Antibodies to the H1N2 strain were most commonly identified in the current study, in contrast to the findings of the passive surveillance programme in the UK, which has regularly detected avian-like H1N1 virus more frequently than H1N2 until 2009 (Ian Brown, personal communication). It is difficult to compare these figures due to differences in the respective study populations. However, differences in the severity of clinical signs between the strains may result in selection bias in passive surveillance. In a field setting, variation in pathogenicity is likely to occur due to a number of factors, including virus strain. Both avian-like swine H1N1 and H1N2 have been described as being more clinically severe than classical H1N1 or human-like swine H3N2 [21] [32] [33] [34], however there are no published scientific reports directly comparing the pathogenicity of the two subtypes.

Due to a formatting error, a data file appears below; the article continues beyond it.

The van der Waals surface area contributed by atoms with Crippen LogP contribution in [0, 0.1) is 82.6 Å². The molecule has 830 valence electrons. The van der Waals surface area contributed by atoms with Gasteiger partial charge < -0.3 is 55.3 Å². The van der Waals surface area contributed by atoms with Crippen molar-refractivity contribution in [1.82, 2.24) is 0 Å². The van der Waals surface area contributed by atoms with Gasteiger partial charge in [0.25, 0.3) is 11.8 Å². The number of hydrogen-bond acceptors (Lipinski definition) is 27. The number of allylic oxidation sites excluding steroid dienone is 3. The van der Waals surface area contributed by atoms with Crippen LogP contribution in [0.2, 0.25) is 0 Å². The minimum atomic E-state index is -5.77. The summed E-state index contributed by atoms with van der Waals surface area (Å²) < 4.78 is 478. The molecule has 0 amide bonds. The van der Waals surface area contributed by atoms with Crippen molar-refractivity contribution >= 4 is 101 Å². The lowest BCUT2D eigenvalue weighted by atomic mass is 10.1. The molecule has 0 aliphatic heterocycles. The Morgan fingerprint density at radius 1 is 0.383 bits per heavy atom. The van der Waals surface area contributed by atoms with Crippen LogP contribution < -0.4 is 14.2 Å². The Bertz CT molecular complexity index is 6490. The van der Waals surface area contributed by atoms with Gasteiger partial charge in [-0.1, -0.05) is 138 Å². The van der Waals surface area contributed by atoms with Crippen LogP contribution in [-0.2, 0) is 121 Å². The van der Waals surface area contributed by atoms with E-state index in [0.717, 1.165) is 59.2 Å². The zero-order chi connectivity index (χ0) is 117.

The current study is an investigation of risk factors for recent exposure of rearing pigs in pig herds to influenza viruses. This could result from either continued circulation of the virus within the herd or from recent virus introduction into the herd. Risk factors for these two events may differ, and therefore by combining both in the outcome, information regarding specific associations will be lost. However, the lack of earlier sera from the farms did not allow an evaluation of the historical swine influenza status. In the case of farms with longstanding swine influenza problems, information bias regarding farm management practices may be present, resulting from adoption of disease management processes since initial virus incursion in an attempt to control disease. No distinction was made in this study between seropositivity to H1N1 or H1N2 virus strains, as has been performed in a number of previous studies [2] [17] [19]. Although it is possible that differences exist regarding the epidemiology of the different viral subtypes, given the complex interactions between different respiratory pathogens within farms, the possible cross protective effects of different strains of influenza viruses [34] [35], and the fact that control measures for SI do not differ according to the virus strain, it was considered reasonable to assess status based on serology to both strains combined.